The South Carolina Ports Authority (SCPA) adopted a $248 million capital plan on June 13 that includes the allocation of $2.2 million for the expansion of Greer’s inland port.
The authority has allocated $1.6 million for the 2017 fiscal year and $600,000 for 2018. The SCPA hired Hamburg Port Consultants in the spring to study the port’s output and potential growth. The expansion’s design is uncertain until its completion in late 2016.
“It’s important that we study the process to maximize the efficiency of that operation,” said Jack Ellenburg, senior vice president of strategic projects. “It helps us choose the best route for accommodating growing cargo volumes. It could be a physical expansion or just an adjustment to the equipment used at the port. It all depends on the study.”
Despite the uncertainty, the authority has identified the inland port’s western side near Moore Street as an area for potential expansion. The port currently operates on about 40 acres. An expansion would increase operations to 70 acres. There are 100 total acres.
Greer’s inland port — located at 100 International Commerce Boulevard — opened in 2013 and is serviced by Norfolk Southern’s main rail line that runs along Interstate 85 between Charlotte and Atlanta. The port has 520 container slots and three gantry cranes.
Its customer base includes BMW, Michelin, Eastman Chemical, Adidas, Dollar Tree and more. The port generated a $26.8 billion economic impact in 2014, according to a study published by the University of South Carolina’s Darla Moore School of Business.
The port handled 58,407 rail moves in FY2015. That number has continued to increase. Projected rail moves for FY2016, ending June 30, are 89,177. The Greer port is projected to handle about 110,000 rail movements in FY2017.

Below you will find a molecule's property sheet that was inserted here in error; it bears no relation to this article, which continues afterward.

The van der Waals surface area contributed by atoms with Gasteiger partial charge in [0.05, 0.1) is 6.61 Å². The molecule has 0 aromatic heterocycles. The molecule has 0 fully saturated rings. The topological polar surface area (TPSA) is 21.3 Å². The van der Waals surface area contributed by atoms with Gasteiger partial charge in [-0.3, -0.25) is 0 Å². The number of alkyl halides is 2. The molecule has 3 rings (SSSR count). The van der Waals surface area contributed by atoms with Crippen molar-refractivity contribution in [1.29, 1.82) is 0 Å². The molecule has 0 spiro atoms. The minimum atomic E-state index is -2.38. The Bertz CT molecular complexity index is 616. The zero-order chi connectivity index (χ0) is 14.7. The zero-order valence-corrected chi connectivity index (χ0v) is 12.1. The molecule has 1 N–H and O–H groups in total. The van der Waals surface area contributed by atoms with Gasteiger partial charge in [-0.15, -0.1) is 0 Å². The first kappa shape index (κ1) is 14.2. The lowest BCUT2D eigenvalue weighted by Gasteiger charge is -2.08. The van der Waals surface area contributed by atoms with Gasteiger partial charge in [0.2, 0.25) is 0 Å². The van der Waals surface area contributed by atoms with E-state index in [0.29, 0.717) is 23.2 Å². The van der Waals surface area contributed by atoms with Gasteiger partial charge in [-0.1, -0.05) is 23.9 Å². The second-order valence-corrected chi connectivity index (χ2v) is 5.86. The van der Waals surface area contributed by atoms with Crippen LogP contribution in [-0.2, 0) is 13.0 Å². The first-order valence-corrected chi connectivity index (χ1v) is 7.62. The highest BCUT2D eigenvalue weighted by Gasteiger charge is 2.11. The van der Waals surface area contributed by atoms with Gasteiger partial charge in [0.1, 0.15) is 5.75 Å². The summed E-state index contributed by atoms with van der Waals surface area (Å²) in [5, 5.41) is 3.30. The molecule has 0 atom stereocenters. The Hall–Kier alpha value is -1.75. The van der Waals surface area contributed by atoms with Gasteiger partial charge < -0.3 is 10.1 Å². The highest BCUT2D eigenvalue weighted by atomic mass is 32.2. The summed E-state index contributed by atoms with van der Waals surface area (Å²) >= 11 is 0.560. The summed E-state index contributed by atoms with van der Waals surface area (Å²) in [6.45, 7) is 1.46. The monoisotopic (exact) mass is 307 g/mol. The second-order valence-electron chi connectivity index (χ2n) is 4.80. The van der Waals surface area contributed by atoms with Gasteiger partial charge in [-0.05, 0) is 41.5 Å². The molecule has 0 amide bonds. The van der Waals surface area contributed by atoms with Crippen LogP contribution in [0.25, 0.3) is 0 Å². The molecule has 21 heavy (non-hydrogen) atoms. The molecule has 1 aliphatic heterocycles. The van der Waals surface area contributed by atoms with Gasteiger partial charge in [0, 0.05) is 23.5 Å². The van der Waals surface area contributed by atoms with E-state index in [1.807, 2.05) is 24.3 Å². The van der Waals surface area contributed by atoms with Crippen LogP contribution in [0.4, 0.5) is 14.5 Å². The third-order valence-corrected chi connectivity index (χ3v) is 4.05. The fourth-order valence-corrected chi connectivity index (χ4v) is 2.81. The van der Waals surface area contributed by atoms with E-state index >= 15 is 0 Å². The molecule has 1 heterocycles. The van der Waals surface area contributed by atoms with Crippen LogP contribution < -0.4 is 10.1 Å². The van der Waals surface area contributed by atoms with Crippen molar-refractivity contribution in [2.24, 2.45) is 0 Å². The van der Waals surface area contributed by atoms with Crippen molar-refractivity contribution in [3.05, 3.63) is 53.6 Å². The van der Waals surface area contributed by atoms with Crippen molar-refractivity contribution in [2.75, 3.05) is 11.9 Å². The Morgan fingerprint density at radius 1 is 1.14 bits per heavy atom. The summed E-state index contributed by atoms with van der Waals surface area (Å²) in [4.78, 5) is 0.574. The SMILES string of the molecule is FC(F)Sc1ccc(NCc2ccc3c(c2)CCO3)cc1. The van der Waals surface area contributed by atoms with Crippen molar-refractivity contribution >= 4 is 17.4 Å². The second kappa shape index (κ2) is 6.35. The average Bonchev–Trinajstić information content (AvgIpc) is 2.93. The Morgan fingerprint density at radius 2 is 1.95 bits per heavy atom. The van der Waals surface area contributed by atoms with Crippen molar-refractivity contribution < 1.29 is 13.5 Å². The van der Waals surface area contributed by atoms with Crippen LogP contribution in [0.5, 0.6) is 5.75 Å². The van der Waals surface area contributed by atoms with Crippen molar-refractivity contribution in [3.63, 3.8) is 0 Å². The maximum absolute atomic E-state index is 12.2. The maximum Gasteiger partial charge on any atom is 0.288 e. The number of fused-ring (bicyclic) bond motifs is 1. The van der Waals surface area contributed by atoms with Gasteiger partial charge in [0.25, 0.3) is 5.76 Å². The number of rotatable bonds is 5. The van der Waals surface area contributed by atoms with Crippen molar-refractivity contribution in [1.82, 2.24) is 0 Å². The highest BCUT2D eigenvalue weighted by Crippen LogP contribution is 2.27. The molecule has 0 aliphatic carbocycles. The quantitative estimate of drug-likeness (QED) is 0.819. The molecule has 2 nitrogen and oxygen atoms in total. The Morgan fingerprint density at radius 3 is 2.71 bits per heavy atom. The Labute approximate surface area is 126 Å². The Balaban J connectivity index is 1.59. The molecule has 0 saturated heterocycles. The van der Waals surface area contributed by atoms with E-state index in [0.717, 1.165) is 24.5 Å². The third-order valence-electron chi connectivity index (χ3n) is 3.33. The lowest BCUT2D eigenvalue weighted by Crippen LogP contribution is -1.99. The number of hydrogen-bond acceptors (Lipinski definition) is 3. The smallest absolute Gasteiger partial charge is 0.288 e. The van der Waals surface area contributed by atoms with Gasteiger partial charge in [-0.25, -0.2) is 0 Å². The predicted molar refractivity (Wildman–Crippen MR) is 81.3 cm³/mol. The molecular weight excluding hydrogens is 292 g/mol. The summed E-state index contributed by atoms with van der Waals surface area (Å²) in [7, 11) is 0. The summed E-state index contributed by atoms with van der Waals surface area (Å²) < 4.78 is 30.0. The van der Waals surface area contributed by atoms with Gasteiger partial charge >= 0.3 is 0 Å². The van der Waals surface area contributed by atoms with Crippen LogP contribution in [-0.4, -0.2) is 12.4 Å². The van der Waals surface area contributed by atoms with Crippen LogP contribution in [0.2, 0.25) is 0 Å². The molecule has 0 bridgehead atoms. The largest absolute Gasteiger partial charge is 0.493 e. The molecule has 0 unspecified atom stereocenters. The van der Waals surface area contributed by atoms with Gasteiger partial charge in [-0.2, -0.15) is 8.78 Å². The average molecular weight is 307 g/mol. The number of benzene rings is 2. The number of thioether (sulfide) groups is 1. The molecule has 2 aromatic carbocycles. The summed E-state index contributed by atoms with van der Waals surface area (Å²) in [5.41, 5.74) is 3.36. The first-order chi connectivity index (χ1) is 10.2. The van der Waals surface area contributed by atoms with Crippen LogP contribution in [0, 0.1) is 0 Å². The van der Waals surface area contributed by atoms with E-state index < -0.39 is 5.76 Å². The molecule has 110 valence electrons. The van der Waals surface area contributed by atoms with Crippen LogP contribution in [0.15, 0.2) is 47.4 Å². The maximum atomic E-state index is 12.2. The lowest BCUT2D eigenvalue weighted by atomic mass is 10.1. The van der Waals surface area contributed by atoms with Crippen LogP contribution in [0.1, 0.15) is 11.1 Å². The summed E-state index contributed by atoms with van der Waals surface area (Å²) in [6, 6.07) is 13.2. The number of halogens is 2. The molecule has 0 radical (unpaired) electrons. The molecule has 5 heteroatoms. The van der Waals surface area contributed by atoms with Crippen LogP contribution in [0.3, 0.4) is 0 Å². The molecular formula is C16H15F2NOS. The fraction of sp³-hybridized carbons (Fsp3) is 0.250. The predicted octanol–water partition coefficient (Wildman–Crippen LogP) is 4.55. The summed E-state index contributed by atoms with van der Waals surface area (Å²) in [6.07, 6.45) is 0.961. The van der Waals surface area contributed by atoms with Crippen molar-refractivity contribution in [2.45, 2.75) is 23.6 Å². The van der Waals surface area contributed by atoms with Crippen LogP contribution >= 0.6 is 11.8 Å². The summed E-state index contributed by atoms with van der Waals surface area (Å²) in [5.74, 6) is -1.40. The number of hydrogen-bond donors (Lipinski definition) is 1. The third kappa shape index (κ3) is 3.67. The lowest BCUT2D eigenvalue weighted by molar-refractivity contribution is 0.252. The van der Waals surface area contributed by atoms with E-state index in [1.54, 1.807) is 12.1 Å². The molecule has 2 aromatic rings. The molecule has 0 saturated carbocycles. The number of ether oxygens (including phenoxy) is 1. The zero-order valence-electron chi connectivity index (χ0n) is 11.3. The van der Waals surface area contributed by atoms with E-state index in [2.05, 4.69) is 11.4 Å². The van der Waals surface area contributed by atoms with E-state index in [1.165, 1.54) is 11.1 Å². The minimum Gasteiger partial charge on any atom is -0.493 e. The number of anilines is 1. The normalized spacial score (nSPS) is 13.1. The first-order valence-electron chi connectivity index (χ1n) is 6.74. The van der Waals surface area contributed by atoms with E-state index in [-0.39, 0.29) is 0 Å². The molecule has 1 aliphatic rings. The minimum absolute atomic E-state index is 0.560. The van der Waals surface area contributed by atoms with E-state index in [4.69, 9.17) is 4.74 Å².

Greer’s success fueled the authority’s decision to allocate $5.1 million from its capital plan to the development of a second inland port in Dillon, S.C. The SCPA announced intentions for that port in the spring.
“While our discussions are preliminary, the success of Inland Port Greer demonstrates the market demand for additional intermodal hubs to support growing volumes of cargo moving to and from Charleston by rail,” said Jim Newsome, president of the SCPA.
The SCPA reported 260,000 international intermodal rail lifts through Charleston last year. Intermodal volume has increased 166 percent since 2011.
The port would offer access to the CSX main rail line, which could open access to intermodal markets in the Southeast and Midwest. It would also be near Interstate 95, which could open the port to significant cargo opportunities, according to Ellenburg.
“A second inland port in South Carolina would expand transportation options in the state, lowering shipping costs for South Carolina businesses and improving competitiveness,” said Dean Piacente, vice president of intermodal with CSX.
Piacente also said it would “generate substantial public benefits by creating jobs, spurring economic development and reducing traffic congestion on I-26 and I-95.”
Hamburg Port Consultants is studying the design, costs, footprint and construction timeline for the potential port in Dillon. It could be similar to Greer’s port.
“We’re using Greer as a model. We anticipate running the Dillon port very similarly if it’s built,” Ellenburg said. “I think its growth could mirror that of Greer’s port. But I don’t think we’ll see as much initial volume as we did in Greer.”
The SCPA plans to use its own capital investment as well as pursue federal infrastructure funding assistance through the Transportation Investment Generating Economic Recovery (TIGER) program to pay for the project.
“We believe that building intermodal infrastructure in our state goes hand-in-hand with the significant investments we are making to our port facilities in Charleston,” said Jim Newsome, president and CEO of the SCPA.
The $248 million capital plan is the highest in the authority’s history. It also calls for multiple multimillion-dollar investments in its Charleston-based ports. The SCPA plans to invest $93.7 million in site development and related construction expenses for the Hugh K. Leatherman Terminal that is expected to open in late 2019.
The plan also calls for $78.9 million upgrades to Wando Welch Terminal in Mt. Pleasant and $16 million surface improvements to the Columbus Street Terminal.
For more information, visit www.scspa.com.